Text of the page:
Arthur Ripstein (Toronto): "Philosophy As Jurisprudence: The Source of All Lawgiving"
Notes & Changes
Abstract: For much of the past century, jurisprudence has figured as a net importer of concepts and ideas from other areas of philosophy. HLA Hart’s development and deployment of a account of the relation between rules and practices works up ideas that arguably had their origins in Wittgenstein and ordinary language philosophy; Ronald Dworkin draws on literary theory and holism in the philosophy of language to equip his Hercules to resolve every possible case; Joseph Raz’s theory of authority situates itself in the context of a broader theory of practical reason, locating the concepts of both general and special jurisprudence, such concepts as authority and rights at an “intermediate” facilitative level of the general theory of practical reason. So, too, with what is frequently characterized by contrast with analytical jurisprudence as normative jurisprudence, the theory of tort law, criminal law, antidiscrimination law, and so on, is frequently as the application of moral ideas that are perfectly general in their application to other non-legal areas of life. On this approach, the theory of tort law as part of the theory of individual responsibility, or the theory of causation in tort as part of a more general account of causation, or the theory of criminal law is understood as the theory of blame, and so on. The late John Gardner provided a characteristically penetrating and fascinating version of this approach when he sought to connect personal life to private law.
My aim in this paper is not to engage with these very different views and their multiple contributions to many different questions, but rather to lay out a fundamental alternative to them. On the view that I will put forward, the proper role of the theory of law is not as an importer of ideas from other areas of philosophy, applying those ideas to the special case of an area of human life and culture that raises distinctive puzzles. Instead, I want to suggest that there is a sense in which the basic questions of philosophy always have a juridical form. They always concern what Kant in the Critique of Pure Reason describes as the quaestio iuris, the question “by what right” do we use a particular concept. The quaestio iuris is distinct from the quaestio facti, the question of what there is and what has actually happened. For Kant, the specific context in which the quaestio iuris comes up concerns the concepts of what he characterizes, following a long tradition, as “general metaphysics.”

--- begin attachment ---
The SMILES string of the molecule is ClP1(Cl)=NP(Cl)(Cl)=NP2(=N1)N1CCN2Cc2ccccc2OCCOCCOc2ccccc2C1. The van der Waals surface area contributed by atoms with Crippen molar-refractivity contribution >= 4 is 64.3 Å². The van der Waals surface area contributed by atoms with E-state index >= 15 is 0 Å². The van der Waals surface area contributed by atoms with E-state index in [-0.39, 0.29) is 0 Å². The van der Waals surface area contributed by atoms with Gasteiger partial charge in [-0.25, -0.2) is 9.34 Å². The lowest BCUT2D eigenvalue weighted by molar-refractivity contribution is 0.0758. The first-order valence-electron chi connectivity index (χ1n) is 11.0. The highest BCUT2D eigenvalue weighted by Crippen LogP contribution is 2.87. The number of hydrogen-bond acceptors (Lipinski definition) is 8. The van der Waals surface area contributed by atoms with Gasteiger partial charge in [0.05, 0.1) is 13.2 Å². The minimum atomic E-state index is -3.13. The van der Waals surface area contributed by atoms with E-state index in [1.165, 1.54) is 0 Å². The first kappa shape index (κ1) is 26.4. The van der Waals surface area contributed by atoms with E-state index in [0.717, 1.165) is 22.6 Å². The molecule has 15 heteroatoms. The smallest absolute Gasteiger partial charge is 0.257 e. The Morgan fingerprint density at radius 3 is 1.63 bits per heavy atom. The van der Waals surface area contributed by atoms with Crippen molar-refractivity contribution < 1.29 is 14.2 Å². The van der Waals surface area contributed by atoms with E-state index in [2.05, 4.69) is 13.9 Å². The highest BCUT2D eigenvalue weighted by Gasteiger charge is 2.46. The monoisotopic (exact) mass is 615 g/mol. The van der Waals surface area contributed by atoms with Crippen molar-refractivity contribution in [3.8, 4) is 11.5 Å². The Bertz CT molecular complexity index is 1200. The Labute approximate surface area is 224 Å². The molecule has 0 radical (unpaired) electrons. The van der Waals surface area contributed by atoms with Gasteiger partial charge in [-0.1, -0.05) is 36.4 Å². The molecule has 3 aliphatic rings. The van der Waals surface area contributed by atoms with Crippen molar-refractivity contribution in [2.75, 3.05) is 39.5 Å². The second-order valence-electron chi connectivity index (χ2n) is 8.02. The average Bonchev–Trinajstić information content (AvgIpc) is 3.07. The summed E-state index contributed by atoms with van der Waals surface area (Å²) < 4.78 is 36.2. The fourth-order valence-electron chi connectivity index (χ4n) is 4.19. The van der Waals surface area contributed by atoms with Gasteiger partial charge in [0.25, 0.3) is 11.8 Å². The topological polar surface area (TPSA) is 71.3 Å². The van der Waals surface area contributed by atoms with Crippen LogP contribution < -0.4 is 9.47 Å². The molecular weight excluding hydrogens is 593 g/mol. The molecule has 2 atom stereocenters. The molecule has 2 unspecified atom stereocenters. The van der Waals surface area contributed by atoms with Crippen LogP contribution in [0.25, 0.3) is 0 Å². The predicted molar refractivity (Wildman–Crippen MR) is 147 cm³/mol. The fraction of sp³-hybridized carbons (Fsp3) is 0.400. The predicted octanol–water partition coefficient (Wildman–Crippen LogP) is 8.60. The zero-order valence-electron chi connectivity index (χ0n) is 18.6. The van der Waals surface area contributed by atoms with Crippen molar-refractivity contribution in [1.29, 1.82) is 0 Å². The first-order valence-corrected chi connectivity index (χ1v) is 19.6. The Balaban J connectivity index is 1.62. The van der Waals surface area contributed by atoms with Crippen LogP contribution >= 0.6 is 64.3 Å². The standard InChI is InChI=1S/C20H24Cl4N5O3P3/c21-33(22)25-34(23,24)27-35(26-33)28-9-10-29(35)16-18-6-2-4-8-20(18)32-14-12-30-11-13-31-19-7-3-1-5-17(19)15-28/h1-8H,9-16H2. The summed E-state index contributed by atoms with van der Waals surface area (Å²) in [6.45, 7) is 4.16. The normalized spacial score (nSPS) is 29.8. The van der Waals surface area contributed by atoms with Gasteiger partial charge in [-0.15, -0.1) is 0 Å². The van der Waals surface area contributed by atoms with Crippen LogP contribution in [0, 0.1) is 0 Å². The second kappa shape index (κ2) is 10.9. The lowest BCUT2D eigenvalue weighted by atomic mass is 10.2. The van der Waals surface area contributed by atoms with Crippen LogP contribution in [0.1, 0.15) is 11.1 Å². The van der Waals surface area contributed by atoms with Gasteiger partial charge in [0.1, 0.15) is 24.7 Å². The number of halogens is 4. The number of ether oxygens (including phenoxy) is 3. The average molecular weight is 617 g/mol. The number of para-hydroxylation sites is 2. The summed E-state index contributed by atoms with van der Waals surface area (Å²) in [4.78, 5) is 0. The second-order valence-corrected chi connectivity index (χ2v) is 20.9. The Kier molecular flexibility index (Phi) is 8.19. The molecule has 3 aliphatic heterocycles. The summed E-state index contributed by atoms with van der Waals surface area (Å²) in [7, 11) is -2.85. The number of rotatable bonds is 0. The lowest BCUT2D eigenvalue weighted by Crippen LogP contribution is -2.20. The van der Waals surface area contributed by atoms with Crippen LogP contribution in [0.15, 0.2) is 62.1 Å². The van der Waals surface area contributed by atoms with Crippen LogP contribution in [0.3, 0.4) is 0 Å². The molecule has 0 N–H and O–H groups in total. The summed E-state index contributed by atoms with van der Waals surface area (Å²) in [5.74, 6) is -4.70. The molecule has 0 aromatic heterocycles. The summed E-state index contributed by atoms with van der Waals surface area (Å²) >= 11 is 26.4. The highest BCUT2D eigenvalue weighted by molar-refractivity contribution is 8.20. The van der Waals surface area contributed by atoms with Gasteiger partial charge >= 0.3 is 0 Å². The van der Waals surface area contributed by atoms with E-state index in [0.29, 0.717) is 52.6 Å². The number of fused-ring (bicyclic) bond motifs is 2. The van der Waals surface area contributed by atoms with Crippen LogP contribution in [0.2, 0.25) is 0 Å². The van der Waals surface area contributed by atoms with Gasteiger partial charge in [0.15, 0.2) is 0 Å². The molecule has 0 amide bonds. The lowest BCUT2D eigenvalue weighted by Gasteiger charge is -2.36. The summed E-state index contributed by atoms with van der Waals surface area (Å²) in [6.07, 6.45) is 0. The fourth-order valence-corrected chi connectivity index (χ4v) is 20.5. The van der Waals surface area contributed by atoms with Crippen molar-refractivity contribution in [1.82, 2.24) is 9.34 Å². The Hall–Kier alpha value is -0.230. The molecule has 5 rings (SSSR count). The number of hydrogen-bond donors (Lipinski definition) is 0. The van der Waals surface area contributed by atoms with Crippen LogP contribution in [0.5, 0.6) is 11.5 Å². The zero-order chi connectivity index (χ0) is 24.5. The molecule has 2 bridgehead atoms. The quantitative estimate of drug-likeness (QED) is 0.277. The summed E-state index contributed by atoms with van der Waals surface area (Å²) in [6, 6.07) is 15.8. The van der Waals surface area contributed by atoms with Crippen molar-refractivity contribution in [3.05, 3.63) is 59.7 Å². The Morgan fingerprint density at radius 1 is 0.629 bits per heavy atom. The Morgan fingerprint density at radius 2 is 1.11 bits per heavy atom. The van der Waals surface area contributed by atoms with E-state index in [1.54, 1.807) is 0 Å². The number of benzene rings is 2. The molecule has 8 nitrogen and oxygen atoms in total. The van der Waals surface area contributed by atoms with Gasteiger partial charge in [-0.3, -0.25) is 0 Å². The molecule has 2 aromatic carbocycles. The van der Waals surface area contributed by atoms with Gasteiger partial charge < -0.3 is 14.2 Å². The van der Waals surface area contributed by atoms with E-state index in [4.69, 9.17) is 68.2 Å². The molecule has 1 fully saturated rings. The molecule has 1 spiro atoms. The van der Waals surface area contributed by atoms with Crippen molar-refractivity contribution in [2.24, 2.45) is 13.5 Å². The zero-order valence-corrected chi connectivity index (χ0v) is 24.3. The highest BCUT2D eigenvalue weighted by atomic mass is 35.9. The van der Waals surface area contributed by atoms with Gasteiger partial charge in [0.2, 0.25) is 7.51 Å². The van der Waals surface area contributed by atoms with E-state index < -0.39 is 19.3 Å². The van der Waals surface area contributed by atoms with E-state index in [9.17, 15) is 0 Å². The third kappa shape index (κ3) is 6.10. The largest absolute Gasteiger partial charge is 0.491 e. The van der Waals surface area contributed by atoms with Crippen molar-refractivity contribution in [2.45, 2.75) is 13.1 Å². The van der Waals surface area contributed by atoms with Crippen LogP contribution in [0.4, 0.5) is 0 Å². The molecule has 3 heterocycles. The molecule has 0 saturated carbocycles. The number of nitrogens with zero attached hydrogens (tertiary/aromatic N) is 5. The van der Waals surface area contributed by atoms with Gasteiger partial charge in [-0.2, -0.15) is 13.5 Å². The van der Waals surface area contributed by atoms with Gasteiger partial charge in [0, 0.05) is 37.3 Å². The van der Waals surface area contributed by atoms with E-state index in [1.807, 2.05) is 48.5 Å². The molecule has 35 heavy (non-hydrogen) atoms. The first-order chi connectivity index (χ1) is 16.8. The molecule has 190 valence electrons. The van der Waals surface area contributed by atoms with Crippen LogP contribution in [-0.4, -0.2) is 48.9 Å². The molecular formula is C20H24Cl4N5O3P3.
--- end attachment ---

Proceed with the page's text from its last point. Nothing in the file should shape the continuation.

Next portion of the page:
Arthur Ripstein, Professor of Law and Philosophy and University Professor of the University of Toronto, presents the fifth paper of Trinity Term 2023: "Philosophy As Jurisprudence: The Source of All Lawgiving".
This seminar takes place in the Main Quad Board Room of University College, at 3:00pm on Thursday May 18.
HOW TO FIND THE ROOM
Access the Main Quad of University College through the main gate in High St. Once in the quad turn left and head to staircase 6 to find the door to the Room.
This event is open to anyone. No registration needed.
Pre-reading is desirable but not a requirement to attend
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